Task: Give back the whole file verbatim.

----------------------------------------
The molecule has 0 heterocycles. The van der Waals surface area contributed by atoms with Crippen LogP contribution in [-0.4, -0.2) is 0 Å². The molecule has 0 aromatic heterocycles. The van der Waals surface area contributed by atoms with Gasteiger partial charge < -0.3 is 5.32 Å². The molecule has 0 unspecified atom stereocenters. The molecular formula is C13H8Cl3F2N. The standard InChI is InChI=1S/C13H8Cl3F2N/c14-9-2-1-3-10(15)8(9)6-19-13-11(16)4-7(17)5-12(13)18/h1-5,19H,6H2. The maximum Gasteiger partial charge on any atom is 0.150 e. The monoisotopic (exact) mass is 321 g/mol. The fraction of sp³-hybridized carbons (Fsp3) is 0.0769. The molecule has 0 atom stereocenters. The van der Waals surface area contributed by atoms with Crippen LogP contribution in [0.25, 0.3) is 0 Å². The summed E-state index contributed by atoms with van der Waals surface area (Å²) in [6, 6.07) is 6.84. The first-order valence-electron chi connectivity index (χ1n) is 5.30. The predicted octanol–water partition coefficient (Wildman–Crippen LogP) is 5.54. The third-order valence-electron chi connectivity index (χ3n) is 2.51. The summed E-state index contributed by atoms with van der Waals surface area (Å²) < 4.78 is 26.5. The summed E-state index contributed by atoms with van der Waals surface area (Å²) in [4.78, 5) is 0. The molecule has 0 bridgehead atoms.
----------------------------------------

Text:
The molecule has 0 heterocycles. The van der Waals surface area contributed by atoms with Crippen LogP contribution in [-0.4, -0.2) is 0 Å². The molecule has 0 aromatic heterocycles. The van der Waals surface area contributed by atoms with Gasteiger partial charge < -0.3 is 5.32 Å². The molecule has 0 unspecified atom stereocenters. The molecular formula is C13H8Cl3F2N. The standard InChI is InChI=1S/C13H8Cl3F2N/c14-9-2-1-3-10(15)8(9)6-19-13-11(16)4-7(17)5-12(13)18/h1-5,19H,6H2. The maximum Gasteiger partial charge on any atom is 0.150 e. The monoisotopic (exact) mass is 321 g/mol. The fraction of sp³-hybridized carbons (Fsp3) is 0.0769. The molecule has 0 atom stereocenters. The van der Waals surface area contributed by atoms with Crippen LogP contribution in [0.25, 0.3) is 0 Å². The summed E-state index contributed by atoms with van der Waals surface area (Å²) in [6, 6.07) is 6.84. The first-order valence-electron chi connectivity index (χ1n) is 5.30. The predicted octanol–water partition coefficient (Wildman–Crippen LogP) is 5.54. The third-order valence-electron chi connectivity index (χ3n) is 2.51. The summed E-state index contributed by atoms with van der Waals surface area (Å²) < 4.78 is 26.5. The summed E-state index contributed by atoms with van der Waals surface area (Å²) in [4.78, 5) is 0. The molecule has 0 bridgehead atoms.